In addition to updated macroeconomic forecasts, the April Inflation Report covered a number of special topics, including:

  • Natural gas prices on the European market: the time of the downward trend

Threats of partial or complete cessation of gas supply to EU countries by Russia led to a rapid increase in its value on the European market. However, it was possible to compensate for the loss of supplies through Russian pipelines thanks to the significant accumulated gas reserves in the EU (more than 90% of the storages were filled at the beginning of the heating season), record imports of liquefied natural gas (LNG) and a significant drop in demand for it (by 15% in 2022). against the background of a warm winter. Therefore, gas blackmail from Russia could not provoke an energy crisis in the EU. Instead, it accelerated the formation of a European gas market with a full-fledged pricing mechanism and competition.

Currently, this market is still vulnerable to Russian supplies, whose share, despite the reduction, was about 15% of all EU imports in the 1st quarter of 2023. Competition from Asian countries for LNG will put additional pressure on the market, despite the increase in its production in the world. As a result, risks of high price volatility will remain, keeping them at a higher level than until 2022. At the same time, the laid foundation of structural changes makes it possible to expect a steady decrease in gas prices on the European market in the coming years.

  • The impact of including a fee for living in one’s own home on inflation

At the beginning of 2022, the State Statistics Service of Ukraine systematically reviewed the consumer set for calculating the Consumer Price Index (CPI) with the aim of further approximating it to the actual expenditures of the population and bringing national statistics to international standards. One of the key innovations is the inclusion of fees for living in one’s own home (that is, expenses accompanying the purchase of housing, as well as incurred for the maintenance and living in housing), which was previously only partially taken into account.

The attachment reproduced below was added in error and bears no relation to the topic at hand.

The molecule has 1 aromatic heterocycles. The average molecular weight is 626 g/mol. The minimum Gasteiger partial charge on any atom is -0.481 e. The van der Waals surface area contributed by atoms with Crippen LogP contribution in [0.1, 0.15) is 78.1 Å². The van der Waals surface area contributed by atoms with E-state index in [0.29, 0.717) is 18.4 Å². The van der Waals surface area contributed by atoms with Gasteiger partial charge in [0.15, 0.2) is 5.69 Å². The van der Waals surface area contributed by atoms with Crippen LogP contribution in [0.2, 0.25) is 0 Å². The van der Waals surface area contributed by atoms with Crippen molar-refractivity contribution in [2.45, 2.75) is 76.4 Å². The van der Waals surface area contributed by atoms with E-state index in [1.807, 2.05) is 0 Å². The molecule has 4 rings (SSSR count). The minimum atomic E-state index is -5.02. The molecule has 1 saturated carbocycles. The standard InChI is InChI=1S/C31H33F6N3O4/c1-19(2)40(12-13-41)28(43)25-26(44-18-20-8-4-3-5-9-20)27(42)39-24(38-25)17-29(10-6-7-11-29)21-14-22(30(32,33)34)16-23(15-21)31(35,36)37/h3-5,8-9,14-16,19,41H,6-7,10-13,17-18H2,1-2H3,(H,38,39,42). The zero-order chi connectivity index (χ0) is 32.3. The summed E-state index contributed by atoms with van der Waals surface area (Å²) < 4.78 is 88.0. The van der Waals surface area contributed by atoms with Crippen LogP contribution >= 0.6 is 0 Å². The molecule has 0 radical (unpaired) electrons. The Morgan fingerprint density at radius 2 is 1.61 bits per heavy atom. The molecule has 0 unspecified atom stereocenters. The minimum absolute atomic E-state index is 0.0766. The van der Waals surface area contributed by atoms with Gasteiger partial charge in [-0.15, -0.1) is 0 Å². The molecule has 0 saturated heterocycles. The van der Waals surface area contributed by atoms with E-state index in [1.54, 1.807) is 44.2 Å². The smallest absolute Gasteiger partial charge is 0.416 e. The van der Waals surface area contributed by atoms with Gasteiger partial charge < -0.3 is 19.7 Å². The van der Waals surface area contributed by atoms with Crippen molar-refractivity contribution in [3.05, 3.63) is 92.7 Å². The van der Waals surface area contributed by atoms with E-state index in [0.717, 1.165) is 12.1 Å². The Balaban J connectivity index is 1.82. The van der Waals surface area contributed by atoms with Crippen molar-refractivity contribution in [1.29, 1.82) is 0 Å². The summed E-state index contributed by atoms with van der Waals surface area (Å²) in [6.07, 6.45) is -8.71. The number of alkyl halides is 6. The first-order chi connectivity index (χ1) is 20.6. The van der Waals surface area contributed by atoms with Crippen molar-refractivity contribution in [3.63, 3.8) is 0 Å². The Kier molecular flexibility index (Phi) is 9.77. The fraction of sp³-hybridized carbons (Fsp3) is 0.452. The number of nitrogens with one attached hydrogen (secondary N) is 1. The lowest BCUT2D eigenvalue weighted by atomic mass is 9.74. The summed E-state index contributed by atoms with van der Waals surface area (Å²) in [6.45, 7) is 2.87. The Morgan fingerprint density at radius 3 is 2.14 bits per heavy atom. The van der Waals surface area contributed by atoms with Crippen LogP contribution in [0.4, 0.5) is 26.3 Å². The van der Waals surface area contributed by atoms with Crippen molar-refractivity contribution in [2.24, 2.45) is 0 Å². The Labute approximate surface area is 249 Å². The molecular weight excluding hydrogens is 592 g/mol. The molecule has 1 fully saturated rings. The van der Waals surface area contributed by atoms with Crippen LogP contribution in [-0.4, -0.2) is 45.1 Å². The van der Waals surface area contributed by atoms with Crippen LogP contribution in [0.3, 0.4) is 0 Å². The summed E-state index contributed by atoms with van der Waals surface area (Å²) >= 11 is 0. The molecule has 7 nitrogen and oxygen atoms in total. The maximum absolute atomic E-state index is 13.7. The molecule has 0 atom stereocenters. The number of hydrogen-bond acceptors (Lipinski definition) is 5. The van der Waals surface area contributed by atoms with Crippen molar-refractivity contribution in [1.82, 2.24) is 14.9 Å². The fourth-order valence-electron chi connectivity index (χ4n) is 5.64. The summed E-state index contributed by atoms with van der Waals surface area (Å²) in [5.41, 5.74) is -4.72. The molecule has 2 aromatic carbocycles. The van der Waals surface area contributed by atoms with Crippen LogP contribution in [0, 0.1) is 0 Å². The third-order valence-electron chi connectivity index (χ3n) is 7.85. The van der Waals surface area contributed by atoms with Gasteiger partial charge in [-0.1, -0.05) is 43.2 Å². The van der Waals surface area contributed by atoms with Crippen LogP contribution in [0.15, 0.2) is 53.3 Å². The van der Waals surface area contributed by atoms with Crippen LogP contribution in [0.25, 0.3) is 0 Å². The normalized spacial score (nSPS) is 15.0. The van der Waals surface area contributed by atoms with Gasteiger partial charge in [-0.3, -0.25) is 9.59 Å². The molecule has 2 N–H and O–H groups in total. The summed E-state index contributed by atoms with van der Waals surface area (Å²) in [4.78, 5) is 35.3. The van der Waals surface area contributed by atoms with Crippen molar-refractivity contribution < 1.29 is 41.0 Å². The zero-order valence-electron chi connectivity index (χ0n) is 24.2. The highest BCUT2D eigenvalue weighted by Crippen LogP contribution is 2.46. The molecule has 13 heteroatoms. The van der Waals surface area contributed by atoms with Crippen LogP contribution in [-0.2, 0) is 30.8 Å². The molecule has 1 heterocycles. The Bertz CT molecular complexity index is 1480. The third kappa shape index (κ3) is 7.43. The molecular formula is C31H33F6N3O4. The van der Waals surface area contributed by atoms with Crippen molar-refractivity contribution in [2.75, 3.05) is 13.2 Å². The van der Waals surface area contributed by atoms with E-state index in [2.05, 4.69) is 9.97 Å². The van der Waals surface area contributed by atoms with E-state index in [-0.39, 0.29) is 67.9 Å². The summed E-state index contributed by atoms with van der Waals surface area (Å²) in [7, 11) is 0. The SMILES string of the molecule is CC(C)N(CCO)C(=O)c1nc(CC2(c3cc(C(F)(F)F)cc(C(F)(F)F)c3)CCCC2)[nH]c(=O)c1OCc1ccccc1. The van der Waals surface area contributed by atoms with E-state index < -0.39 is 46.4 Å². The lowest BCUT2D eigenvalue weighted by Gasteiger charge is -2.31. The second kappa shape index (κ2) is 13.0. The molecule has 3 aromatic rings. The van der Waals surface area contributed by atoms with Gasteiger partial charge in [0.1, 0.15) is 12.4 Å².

So far, such changes have not had a significant impact on the inflation indicator, despite the high rates of price growth in this group. This is due to the small share of own housing costs in the CPI (only 0.43% in 2023). However, as evidenced by data from other countries, the weight and impact of this component on overall inflation indicators may increase significantly, taking into account the expected post-war recovery of the economy, as well as the accompanying development of the real estate and mortgage lending markets. Therefore, the inclusion of the payment for one’s own housing in the calculation of the CPI will contribute to the adoption of more informative decisions on monetary policy.

  • Assessing the accuracy of the NBU’s macroeconomic forecasts